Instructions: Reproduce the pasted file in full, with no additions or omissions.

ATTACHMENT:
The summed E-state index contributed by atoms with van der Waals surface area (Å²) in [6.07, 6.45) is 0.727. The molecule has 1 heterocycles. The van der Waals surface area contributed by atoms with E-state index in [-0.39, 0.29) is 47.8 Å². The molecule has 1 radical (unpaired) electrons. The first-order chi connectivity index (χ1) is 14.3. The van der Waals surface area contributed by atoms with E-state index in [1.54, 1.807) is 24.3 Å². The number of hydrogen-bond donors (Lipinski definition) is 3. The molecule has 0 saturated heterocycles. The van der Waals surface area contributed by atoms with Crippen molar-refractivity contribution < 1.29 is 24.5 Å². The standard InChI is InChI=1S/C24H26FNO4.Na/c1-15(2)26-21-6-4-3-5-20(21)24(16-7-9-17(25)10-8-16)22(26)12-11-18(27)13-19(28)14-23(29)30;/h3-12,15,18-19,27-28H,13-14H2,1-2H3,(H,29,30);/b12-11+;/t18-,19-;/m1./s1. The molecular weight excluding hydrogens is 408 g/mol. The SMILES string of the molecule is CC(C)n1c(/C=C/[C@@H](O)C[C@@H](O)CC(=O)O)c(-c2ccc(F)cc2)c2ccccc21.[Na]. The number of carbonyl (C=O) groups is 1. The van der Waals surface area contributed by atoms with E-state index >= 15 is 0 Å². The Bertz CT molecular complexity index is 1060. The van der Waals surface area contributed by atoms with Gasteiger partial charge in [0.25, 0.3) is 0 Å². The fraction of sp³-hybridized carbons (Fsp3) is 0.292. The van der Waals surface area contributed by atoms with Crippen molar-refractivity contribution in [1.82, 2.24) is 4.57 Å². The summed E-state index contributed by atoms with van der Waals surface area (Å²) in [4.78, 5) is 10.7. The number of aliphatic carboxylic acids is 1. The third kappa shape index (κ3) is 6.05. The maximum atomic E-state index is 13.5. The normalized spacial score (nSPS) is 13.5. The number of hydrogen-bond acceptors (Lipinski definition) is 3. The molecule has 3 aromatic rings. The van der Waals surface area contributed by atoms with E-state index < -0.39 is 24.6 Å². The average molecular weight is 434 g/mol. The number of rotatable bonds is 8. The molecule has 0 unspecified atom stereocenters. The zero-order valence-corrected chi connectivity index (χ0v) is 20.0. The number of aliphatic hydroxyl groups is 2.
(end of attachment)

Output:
The summed E-state index contributed by atoms with van der Waals surface area (Å²) in [6.07, 6.45) is 0.727. The molecule has 1 heterocycles. The van der Waals surface area contributed by atoms with E-state index in [-0.39, 0.29) is 47.8 Å². The molecule has 1 radical (unpaired) electrons. The first-order chi connectivity index (χ1) is 14.3. The van der Waals surface area contributed by atoms with E-state index in [1.54, 1.807) is 24.3 Å². The number of hydrogen-bond donors (Lipinski definition) is 3. The molecule has 0 saturated heterocycles. The van der Waals surface area contributed by atoms with Crippen molar-refractivity contribution < 1.29 is 24.5 Å². The standard InChI is InChI=1S/C24H26FNO4.Na/c1-15(2)26-21-6-4-3-5-20(21)24(16-7-9-17(25)10-8-16)22(26)12-11-18(27)13-19(28)14-23(29)30;/h3-12,15,18-19,27-28H,13-14H2,1-2H3,(H,29,30);/b12-11+;/t18-,19-;/m1./s1. The molecular weight excluding hydrogens is 408 g/mol. The SMILES string of the molecule is CC(C)n1c(/C=C/[C@@H](O)C[C@@H](O)CC(=O)O)c(-c2ccc(F)cc2)c2ccccc21.[Na]. The number of carbonyl (C=O) groups is 1. The van der Waals surface area contributed by atoms with E-state index >= 15 is 0 Å². The Bertz CT molecular complexity index is 1060. The van der Waals surface area contributed by atoms with Gasteiger partial charge in [0.25, 0.3) is 0 Å². The fraction of sp³-hybridized carbons (Fsp3) is 0.292. The van der Waals surface area contributed by atoms with Crippen molar-refractivity contribution in [1.82, 2.24) is 4.57 Å². The summed E-state index contributed by atoms with van der Waals surface area (Å²) in [4.78, 5) is 10.7. The number of aliphatic carboxylic acids is 1. The third kappa shape index (κ3) is 6.05. The maximum atomic E-state index is 13.5. The normalized spacial score (nSPS) is 13.5. The number of hydrogen-bond acceptors (Lipinski definition) is 3. The molecule has 3 aromatic rings. The van der Waals surface area contributed by atoms with E-state index < -0.39 is 24.6 Å². The average molecular weight is 434 g/mol. The number of rotatable bonds is 8. The molecule has 0 unspecified atom stereocenters. The zero-order valence-corrected chi connectivity index (χ0v) is 20.0. The number of aliphatic hydroxyl groups is 2.